Messages from a Lost Civilization


Minsk, Belarus – June 2014

The birch forests and rolling hills give way to an expanse of austere, uniform structures. The proletarian dwellings in Minsk lack the dinginess of counterparts in neighboring countries. At least on the outside.


Color appears as one penetrates deeper into this concrete orchard. (There is too much order to be a wilderness.) Cryptic depictions adorn several of the monoliths. They are lined up along the side of the boulevard like sentinels. Stoic, lofty. I turn to stare at them as we pass.


Two days later, I find myself standing before them. I lift my eyes and try to decipher the vibrant hieroglyphics. Messages from a lost civilization.


What is it that they want to tell us?

I see the mythical being, the one who reached for the stars. The other figures are prototypes of utopia. Androgynous, transcendent. Their aloof expressions are tinged with desolation. How do you fill the empty space of time if there is nothing left to strive for?


Across the boulevard, a much more recent arrival. It has come to rest before them, as if conjured from another dimension. A shimmering crystal. Vessel of knowledge.

Where do civilizations go when they vanish? Catastrophe has a way of keeping the fascination alive. Assimilation into a reorganized and diluted society is a much more effective form of extinction. Better to fade away than to burn out.


48 thoughts on “Messages from a Lost Civilization

    • Thanks! Minsk totally exceeded my expectations. It is a lovely city, although in an unconventional way. The visa process is intimidating and flights are expensive, but it was worth it. I’m so glad I went before it opens up, as it inevitably will one day.

      • Unlike other Eastern European capitals, Minsk is absolutely spotless. No tags, no rubbish. None. I didn’t see one homeless person. The buildings in the city center have been very well-maintained so that they look new. We could learn something from them in that regard.

  1. Fascinating … and not at all what I expected. I hope you will share more from this visit to open our eyes even more to a rather mysterious destination … at least to me.

    • Hi Patricia – Belarus is indeed mysterious to us Westerners. If we hear anything about it at all, it’s almost always negative. The most surprising thing is how calm and pleasant Minsk is. There will definitely be more posts about it in the future.

    • I was certainly fascinated by the city. I spent my whole trip just walking around and taking photos. I left feeling like I didn’t capture it all. It is some kind of mosaic on the buildings, something set into the concrete. I have a feeling that those images have been there for quite a while, but, like everything in Minsk, they’ve been super well-maintained so that they look new.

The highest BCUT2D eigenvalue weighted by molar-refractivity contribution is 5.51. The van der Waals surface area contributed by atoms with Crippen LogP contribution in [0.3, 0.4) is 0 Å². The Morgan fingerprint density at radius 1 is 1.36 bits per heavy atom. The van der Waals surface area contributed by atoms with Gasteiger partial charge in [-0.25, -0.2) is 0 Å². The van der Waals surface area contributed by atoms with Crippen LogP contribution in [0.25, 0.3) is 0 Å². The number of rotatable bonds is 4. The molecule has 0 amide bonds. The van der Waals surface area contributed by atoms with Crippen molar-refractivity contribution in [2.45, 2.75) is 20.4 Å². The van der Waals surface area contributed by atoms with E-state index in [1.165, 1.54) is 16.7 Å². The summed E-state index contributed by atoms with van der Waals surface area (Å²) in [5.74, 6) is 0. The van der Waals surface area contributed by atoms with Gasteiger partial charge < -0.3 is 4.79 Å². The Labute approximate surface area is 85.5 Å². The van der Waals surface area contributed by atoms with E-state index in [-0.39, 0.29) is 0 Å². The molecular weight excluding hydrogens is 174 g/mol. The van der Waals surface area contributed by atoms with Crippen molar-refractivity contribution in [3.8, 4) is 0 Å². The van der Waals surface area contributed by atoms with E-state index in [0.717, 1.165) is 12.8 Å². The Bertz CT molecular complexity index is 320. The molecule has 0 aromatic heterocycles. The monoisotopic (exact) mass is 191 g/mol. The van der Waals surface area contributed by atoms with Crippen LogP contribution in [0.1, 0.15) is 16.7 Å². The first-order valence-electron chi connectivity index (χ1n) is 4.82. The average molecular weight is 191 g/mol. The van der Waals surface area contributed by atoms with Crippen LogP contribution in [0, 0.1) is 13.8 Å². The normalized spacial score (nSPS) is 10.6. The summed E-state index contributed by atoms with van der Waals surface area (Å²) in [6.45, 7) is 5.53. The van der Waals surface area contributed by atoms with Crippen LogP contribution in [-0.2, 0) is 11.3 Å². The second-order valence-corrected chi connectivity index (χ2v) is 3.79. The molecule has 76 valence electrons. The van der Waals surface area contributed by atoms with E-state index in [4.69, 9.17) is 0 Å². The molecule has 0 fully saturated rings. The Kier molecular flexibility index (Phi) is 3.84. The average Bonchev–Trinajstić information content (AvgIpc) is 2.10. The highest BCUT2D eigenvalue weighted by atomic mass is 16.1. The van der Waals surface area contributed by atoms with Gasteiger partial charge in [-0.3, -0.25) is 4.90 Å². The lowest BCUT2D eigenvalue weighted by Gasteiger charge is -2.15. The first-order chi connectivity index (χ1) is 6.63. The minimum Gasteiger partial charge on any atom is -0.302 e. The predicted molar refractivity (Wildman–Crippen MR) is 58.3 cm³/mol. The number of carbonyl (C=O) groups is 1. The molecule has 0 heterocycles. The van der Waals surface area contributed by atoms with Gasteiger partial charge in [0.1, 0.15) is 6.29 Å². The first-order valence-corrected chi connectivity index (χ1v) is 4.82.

2. Where do civilizations go? A very insightful question. I think they remain within our collective consciences and mythologies. It is a celebration. Great photography. What a magnificent city.

    • That would have been an unforgettable trip. I know someone who was formerly married to an ex-military man. Even though they’ve been divorced for years, she still can’t get a visa to visit Russia. The Cold War endures…

  3. More than just vanilla, reinvigorated imagery. Unflattening layers still part of a civilisation’s image and heritage, out from underneath organised groups that have sort to dominate throughout the latest eras with their disconnect from and exploitation in an environment that sustains us. Recovery, perhaps is possible, if but a little at a time.

    • Thank you so much. This trip (and one to Transnistria just before it) really opened my eyes. There’s so much distortion in the media, including so-called objective travel guides. I no longer have an opinion about any place until I’ve visited for myself.

      • Dear Julie, I very much appreciate this opinion but on the same time, if I had, somehow, shut my eyes in front of all the interesting places I have read about, also on your blog, but not had the opportunity to go there, I would have excluded from my eyes and soul many interesting moments, like this. Thank you so much.
        I have had the luck to know a teacher from Minsk, whose student wrote the following article about the city for my blog. I was then very much suprised and thankful by her offer.

        • Thank you very much, Martina. I try to be objective and show people what I’ve seen and felt. Everyone’s experience is unique.

          I believe the article on your blog is about Vitebsk (another city in Belarus) not Minsk. I wanted to go there, but didn’t have the time. Maybe next time. πŸ™‚

    • That’s for sure. It was completed in 2006. There’s lot of construction going on in Minsk and much of it has a space age feel, though this one gets the prize for originality.

    • Thank you. I was there during a beautiful early summer weekend. The block apartments that I saw were less grimy than those in neighboring countries, so they must clean them somehow. It is a very interesting and pleasant city. I really hope to go back one day and explore more of the country.

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